Another abattoir to close as supply chain struggles under costs burden

(23 October 2018)

The likely closure of Devonport City Abattoir in Tasmania is terrible news for a local community and a worrying sign for the wider industry, according to the Australian Meat Industry Council (AMIC), which is calling on state and federal governments to commit to whole-of-supply-chain support and recognition.

AMIC CEO Patrick Hutchinson says the announcement yesterday that abattoir operator JBS will end their operation in a few weeks is the latest in a string of closures, underpinned by a number of challenges, with energy prices at the top of the list.

The Devonport abattoir is an older facility, but the truth is that in current circumstances its commercial viability would have been under strain no matter what. Facilities across the country, no matter their location, their ownership or the species they process, are under enormous pressure, Mr Hutchinson says.

Regardless of what efficiencies processors are able to bring to their plants, unavoidable costs are being imposed, particularly in terms of energy pricing and especially gas, with prices through the roof.

While there is hope that a new operator may be found for Devonport, there have been multiple plant closures in Tasmania in recent years, including Huon Valley, Cooee Point and King Island, while the other Tasmanian establishment operated by JBS, in Longford, no longer processes lambs.

Devonport City Abattoir is a service-kill domestic facility, but for other facilities including export plants, Mr Hutchinson says labour costs can also be crippling.

This latest closure and many before it are symptomatic of a deeper issue around lack of proper support for the supply chain. We see strong investment at the producer end of the supply chain, and we support that investment, because processors and butchers cant be successful if farmers are not successful.

But the opposite is true, too. Investment in the supply chain is investment in the success of Australian farming, and were just not seeing it. Our members are looking at their short, medium and long term viability and some of them are facing hard, hard decisions that will reverberate up and down the supply chain.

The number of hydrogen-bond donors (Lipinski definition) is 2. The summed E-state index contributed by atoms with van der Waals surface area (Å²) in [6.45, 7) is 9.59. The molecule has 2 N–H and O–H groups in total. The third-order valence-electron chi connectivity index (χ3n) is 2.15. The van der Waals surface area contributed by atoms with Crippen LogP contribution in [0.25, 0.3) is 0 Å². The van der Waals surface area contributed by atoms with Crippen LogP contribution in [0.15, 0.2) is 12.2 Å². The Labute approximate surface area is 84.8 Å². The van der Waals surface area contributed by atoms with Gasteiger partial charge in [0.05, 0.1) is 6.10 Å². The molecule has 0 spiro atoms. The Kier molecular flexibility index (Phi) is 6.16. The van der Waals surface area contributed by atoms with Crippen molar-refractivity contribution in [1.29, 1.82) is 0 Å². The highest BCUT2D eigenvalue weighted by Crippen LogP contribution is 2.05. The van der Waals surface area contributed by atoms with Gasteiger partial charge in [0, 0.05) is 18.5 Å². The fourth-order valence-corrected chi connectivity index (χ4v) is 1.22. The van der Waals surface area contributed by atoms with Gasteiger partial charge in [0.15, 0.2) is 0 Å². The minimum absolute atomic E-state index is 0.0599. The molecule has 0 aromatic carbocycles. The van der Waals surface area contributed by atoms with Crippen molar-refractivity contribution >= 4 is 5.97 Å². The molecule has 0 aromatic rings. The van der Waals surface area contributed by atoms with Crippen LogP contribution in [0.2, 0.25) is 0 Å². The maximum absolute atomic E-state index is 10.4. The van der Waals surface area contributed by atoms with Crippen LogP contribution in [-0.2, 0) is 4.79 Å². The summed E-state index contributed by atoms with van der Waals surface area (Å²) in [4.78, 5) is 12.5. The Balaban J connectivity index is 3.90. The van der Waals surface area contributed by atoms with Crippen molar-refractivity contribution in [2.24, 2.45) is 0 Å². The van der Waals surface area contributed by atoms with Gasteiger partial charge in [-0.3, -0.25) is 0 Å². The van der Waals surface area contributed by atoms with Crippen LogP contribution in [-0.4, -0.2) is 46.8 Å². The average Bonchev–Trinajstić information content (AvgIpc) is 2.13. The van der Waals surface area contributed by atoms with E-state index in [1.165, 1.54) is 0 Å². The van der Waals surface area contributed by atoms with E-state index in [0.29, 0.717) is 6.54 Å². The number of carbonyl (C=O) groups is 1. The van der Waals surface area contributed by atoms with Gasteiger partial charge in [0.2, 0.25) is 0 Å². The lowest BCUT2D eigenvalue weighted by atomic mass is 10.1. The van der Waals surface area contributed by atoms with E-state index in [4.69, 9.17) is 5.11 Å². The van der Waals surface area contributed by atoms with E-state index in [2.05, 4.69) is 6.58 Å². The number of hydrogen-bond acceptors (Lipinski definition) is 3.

If governments want to invest in agriculture, they need to recognise what a mammoth task it is to run a processing plant. If they want to help farmers, they must support the whole supply chain.

Following the announcement of the Devonport closure, Tasmanian Minister for State Growth Peter Gutwein said this years State Budget included $1 million to increase trade, marketing, value and sales of Tasmanian meat.

This is great news on the face of it, but those bodies representing the interests of the broader supply chain have not been consulted on how this investment can make the most difference, Mr Hutchinson says. We know nothing about it.

The news this week is a sad reminder of what can happen without a clear supply chain vision. Its terrible for 100 Devonport workers and their community. Its a tough time for the company. It leaves independent retailers in the state scrambling to make alternative arrangements ahead of Christmas. And that’s just one abattoir. Its time to get serious about recognising and supporting the supply chain.



Further information:
Patrick Hutchinson
CEO, Australian Meat Industry Council
02 9086 2200
[email protected]